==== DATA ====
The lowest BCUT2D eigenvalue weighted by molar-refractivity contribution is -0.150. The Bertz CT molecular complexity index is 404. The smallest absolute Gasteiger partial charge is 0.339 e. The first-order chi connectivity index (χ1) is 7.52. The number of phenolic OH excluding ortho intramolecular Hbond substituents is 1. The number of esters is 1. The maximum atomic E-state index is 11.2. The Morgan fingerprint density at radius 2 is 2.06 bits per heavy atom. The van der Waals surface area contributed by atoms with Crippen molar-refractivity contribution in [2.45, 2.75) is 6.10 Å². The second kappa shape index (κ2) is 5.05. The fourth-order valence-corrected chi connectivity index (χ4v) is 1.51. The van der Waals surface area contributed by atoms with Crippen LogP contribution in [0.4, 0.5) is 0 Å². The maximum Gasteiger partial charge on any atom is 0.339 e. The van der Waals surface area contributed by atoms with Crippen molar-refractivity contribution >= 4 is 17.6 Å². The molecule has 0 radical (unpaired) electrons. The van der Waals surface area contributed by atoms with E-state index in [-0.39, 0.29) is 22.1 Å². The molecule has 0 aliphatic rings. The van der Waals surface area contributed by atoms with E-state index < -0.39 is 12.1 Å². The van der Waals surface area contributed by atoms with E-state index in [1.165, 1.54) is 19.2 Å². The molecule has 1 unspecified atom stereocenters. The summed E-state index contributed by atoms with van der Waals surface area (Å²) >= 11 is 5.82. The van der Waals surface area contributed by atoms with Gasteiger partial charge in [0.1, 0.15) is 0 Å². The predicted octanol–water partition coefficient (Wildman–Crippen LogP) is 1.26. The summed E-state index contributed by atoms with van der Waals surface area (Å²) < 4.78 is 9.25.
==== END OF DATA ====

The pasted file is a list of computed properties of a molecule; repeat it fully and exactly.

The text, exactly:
The lowest BCUT2D eigenvalue weighted by molar-refractivity contribution is -0.150. The Bertz CT molecular complexity index is 404. The smallest absolute Gasteiger partial charge is 0.339 e. The first-order chi connectivity index (χ1) is 7.52. The number of phenolic OH excluding ortho intramolecular Hbond substituents is 1. The number of esters is 1. The maximum atomic E-state index is 11.2. The Morgan fingerprint density at radius 2 is 2.06 bits per heavy atom. The van der Waals surface area contributed by atoms with Crippen molar-refractivity contribution in [2.45, 2.75) is 6.10 Å². The second kappa shape index (κ2) is 5.05. The fourth-order valence-corrected chi connectivity index (χ4v) is 1.51. The van der Waals surface area contributed by atoms with Crippen LogP contribution in [0.4, 0.5) is 0 Å². The maximum Gasteiger partial charge on any atom is 0.339 e. The van der Waals surface area contributed by atoms with Crippen molar-refractivity contribution >= 4 is 17.6 Å². The molecule has 0 radical (unpaired) electrons. The van der Waals surface area contributed by atoms with E-state index in [-0.39, 0.29) is 22.1 Å². The molecule has 0 aliphatic rings. The van der Waals surface area contributed by atoms with E-state index < -0.39 is 12.1 Å². The van der Waals surface area contributed by atoms with E-state index in [1.165, 1.54) is 19.2 Å². The molecule has 1 unspecified atom stereocenters. The summed E-state index contributed by atoms with van der Waals surface area (Å²) >= 11 is 5.82. The van der Waals surface area contributed by atoms with Gasteiger partial charge in [0.1, 0.15) is 0 Å². The predicted octanol–water partition coefficient (Wildman–Crippen LogP) is 1.26. The summed E-state index contributed by atoms with van der Waals surface area (Å²) < 4.78 is 9.25.